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Letter to Margaret Hamburg, the Commissioner of the Food and Drug Administration

Letter

By:
Date:
Location: Washington, DC

Representatives Rosa DeLauro (CT-3), Ranking Member on the Labor, Health, and Human Services Appropriations Subcommittee, and Frank Pallone, Jr. (NJ-6) called on FDA Commissioner Margaret Hamburg to set standards for the maximum allowable levels of dangerous heavy metals, including arsenic, in foods and beverages.

Currently, the only limits on the maximum allowable levels of these toxins are for bottled water. But several recent studies have shown alarmingly high levels of arsenic in both apple juice and organic brown rice syrup, which is used in infant formula. Reps. DeLauro and Pallone have introduced legislation, H.R. 3984, the Arsenic Prevention and Protection from Lead Exposure in Juice Act of 2012, which seeks to limit the amount of arsenic Americans are exposed to in beverages containing fruit juice.

"We write today to strongly urge you to implement enforceable standards for the maximum allowable levels of heavy metals, including arsenic, in foods and beverages regulated by the Food and Drug Administration (FDA) as soon as possible. Setting a standard for this known carcinogen is sensible given that food is a main exposure to arsenic for many people, including children." The letter continues, "We strongly support the intent of this piece of legislation and hope to work with you to protect the public health from juice beverages that contain unsafe levels of arsenic and lead. Given that bill and the recent research on the threat that arsenic in fruit juices and food products pose, we urge you to implement maximum standards for all food products, including juices and infant formula, in a timely manner."

The text of the letter is below.

February 22, 2012

Margaret Hamburg, M.D.
Commissioner
U.S. Food and Drug Administration
U.S. Department of Health and Human Services
10903 New Hampshire Ave
Silver Spring, MD 20993-0002

Dear Commissioner Hamburg:

We write today to strongly urge you to implement enforceable standards for the maximum allowable levels of heavy metals, including arsenic, in foods and beverages regulated by the Food and Drug Administration (FDA) as soon as possible. Setting a standard for this known carcinogen is sensible given that food is a main exposure to arsenic for many people, including children.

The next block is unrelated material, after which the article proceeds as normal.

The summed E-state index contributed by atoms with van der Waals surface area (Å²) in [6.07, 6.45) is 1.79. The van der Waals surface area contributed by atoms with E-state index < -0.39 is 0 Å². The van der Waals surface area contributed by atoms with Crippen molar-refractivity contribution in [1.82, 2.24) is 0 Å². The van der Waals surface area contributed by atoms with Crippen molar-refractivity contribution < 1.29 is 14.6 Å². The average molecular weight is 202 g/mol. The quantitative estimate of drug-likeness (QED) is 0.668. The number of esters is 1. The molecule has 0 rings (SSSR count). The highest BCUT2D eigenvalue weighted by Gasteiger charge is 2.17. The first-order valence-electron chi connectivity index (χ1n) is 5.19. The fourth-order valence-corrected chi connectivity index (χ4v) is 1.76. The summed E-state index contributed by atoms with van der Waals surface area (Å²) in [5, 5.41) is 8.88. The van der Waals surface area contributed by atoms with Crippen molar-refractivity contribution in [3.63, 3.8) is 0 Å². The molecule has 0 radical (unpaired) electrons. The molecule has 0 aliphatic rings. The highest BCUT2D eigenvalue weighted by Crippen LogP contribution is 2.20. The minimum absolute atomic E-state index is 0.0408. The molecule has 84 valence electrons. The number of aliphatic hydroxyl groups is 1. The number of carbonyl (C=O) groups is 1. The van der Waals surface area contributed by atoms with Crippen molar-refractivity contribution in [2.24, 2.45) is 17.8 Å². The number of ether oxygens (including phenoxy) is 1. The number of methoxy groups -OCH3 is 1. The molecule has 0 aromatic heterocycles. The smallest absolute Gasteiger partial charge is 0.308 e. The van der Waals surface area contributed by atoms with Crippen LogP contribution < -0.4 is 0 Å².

Currently, the FDA only has a standard for maximum allowable levels of arsenic in bottled water. There are no regulations for this toxin in other food products, including juices or infant formula, though China has a standard for arsenic in food. A recent study published in Environmental Health Perspectives noted that the food products sampled "may introduce significant concentrations of [inorganic arsenic] to an individual's diet" -- this includes infant milk formula and cereal bars.

It is also worth highlighting that the risk associated with arsenic for infants and children compared to adults (i.e. per kilogram of body weight) should be considered as the agency contemplates maximum allowable levels of arsenic in food products. While pediatricians recommend that children limit their daily intake of juice products, 35 percent of children under 5 consume more than those recommended levels. In January 2012, Consumer Reports published an investigation that found disturbingly high levels of arsenic and another heavy metal in juice products purchased in Connecticut, New Jersey, and New York. Ten percent of the juices sampled contained arsenic, mostly inorganic arsenic, which exceeded federal drinking-water standards. The same study noted that 25 percent of the juice products sampled contained lead levels higher than the federal standards for bottled water.

The previously mentioned study published in Environmental Health Perspectives is attached to this letter. The study found that organic brown rice syrup may contain unhealthy levels of arsenic. Specifically, infant formula with organic brown rice syrup as the primary ingredient had an arsenic concentration of up to six times the standard set by the FDA for safe bottled drinking water. In each of the food categories sampled, products with organic brown rice syrup had higher arsenic concentrations than similar products without the ingredient. This is concerning not only for these specific samples, but also because organic brown rice syrup may be used as a sweetener in a variety of food products.

As you know, we are the sponsors of a bill, H.R. 3984, the Arsenic Prevention and Protection from Lead Exposure in Juice Act of 2012, which seeks to limit the amount of arsenic Americans are exposed to in beverages containing fruit juice. We strongly support the intent of this piece of legislation and hope to work with you to protect the public health from juice beverages that contain unsafe levels of arsenic and lead. Given that bill and the recent research on the threat that arsenic in fruit juices and food products pose, we urge you to implement maximum standards for all food products, including juices and infant formula, in a timely manner.

Thank you for your prompt attention to this important public health issue. We look forward to our continued work together to ensure the safety of the American food supply.

Sincerely,

Rosa L. DeLauro
Member of Congress

Frank Pallone, Jr.
Member of Congress


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